She has been a vocal critic of the IFB, she started a popular Facebook page for survivors, when very few people were talking about the IFB, or had ever heard of them, and has made media appearances on 20/20 and  CNN to expose the IFB.

I haven't had a chance to get a copy of the book and read it, if anyone out there in the blog audience has read it, let me know what you think of it in comments or by e-mail at ramblingsofsheldon (at) gmail (dot) com. If you would be willing to write a review of it for the blog, let me know.


  1. That did not look like fatigue to me; that was a great post.

    If you are really in a fatigue zone, rest is good. Then may I encourage you to look into the causes of our behavior ... I keep seeing a lot of argumentative material on why theism or atheism fails, but I can't find much on why humans actually do what they do. Just a thought. Keep writing.

  2. "....atheists aren't viewed in a highly positive light in predominantly Muslim nation."
    Perhaps we Muslims are forgetting that both Prophet Muhammed (pbuh) and Prophet Abraham (pbuh) were atheists---they rejected the Gods they were brought up with!!!
    .....which is why the Shahada begins with the negation "there are No Gods"....


    1. It's good to see you come back, CM!

      Yes, I do find it interesting that the predominant religions of the world in our era are monotheistic, and reject the existence of any other gods.

      I've heard it said that atheism is merely believing in one less god than everyone else.

  3. Every blogger has to figure out what pace he or she can produce content. What I always say to bloggers (as well as comics) is that you're playing the long game, and that means adapting a long game strategy.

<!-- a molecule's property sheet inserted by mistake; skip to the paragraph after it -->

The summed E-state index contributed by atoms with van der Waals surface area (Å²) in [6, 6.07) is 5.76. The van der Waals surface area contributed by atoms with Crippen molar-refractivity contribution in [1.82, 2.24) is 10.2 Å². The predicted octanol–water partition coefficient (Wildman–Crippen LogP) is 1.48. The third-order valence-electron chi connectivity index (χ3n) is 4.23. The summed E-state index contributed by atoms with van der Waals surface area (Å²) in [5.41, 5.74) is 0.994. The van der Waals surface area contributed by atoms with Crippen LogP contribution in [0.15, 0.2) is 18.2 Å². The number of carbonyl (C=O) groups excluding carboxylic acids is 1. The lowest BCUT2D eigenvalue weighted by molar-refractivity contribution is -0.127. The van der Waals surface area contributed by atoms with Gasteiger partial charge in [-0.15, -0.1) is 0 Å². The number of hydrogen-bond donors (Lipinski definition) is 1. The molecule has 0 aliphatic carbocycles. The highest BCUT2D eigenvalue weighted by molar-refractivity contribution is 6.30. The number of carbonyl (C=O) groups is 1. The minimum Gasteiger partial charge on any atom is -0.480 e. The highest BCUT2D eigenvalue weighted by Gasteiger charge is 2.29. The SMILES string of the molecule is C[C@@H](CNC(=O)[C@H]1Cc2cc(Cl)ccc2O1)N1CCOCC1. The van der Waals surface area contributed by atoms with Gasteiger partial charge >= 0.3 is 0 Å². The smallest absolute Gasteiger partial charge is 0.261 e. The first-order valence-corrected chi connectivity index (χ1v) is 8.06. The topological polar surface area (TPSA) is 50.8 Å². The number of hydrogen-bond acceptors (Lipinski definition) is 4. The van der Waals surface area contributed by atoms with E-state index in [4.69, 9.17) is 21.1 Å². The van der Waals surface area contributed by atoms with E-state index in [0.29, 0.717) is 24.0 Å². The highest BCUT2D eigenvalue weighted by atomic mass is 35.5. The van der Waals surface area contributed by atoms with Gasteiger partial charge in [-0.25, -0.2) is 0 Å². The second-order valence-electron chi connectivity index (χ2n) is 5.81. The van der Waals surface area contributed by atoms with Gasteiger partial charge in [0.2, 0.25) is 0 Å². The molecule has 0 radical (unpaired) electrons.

1. It's like running a marathon, long term planning, don't burn out.

  4. Especially if it is largely because of being busy in real life, a little break from blogging might be in order, just don't make it for too long :)

    As for not having much material to blog about, I might suggest a long term project. I know you recently started reading the Koran. That's something you can always fall back on. I might suggest that you cut the length back a bit. Especially since you are having time issues, it might be a little less overwhelming if you do them in smaller pieces.

    Another thing I would recommend is to branch out into other topics, you said
    " that's what people want to hear about the most often, my story, my past."
    I think that's true, but it certainly doesn't mean you can't also blog about other stuff. There are basically 2 ways I go with this:

    1. things I have expertise in. I have a doctorate in math, so whenever I see someone butchering some math concept I will write a post about it. Largely just because it drives me crazy, but is also because it is something I can contribute that many people wouldn't be able to. I will also occasionally stumble across some mathy thing that I think is cool and write a post about it. It doesn't really have anything to do with atheism at all, but it is neat and writing the post was fun.

    2. things I want to learn about. An example, I'm fascinated by evolution and want to learn more about it, but I have no expertise. I figure what better way than to learn together. I have a wikipedia page bookmarked that has tons of evolution stuff on it. I figure if I'm struggling for ideas I can always scan that page for something that catches my eye, read about it and whip up a post.

    I also want to reread a book about the brain by ramachandran because I really found it interesting when I read it a decade ago. I figure next time I am out of ideas I can read a chapter and whip up a post. I've had plenty of things to write about, so the last time I did that was a while ago, but it's on my back burner.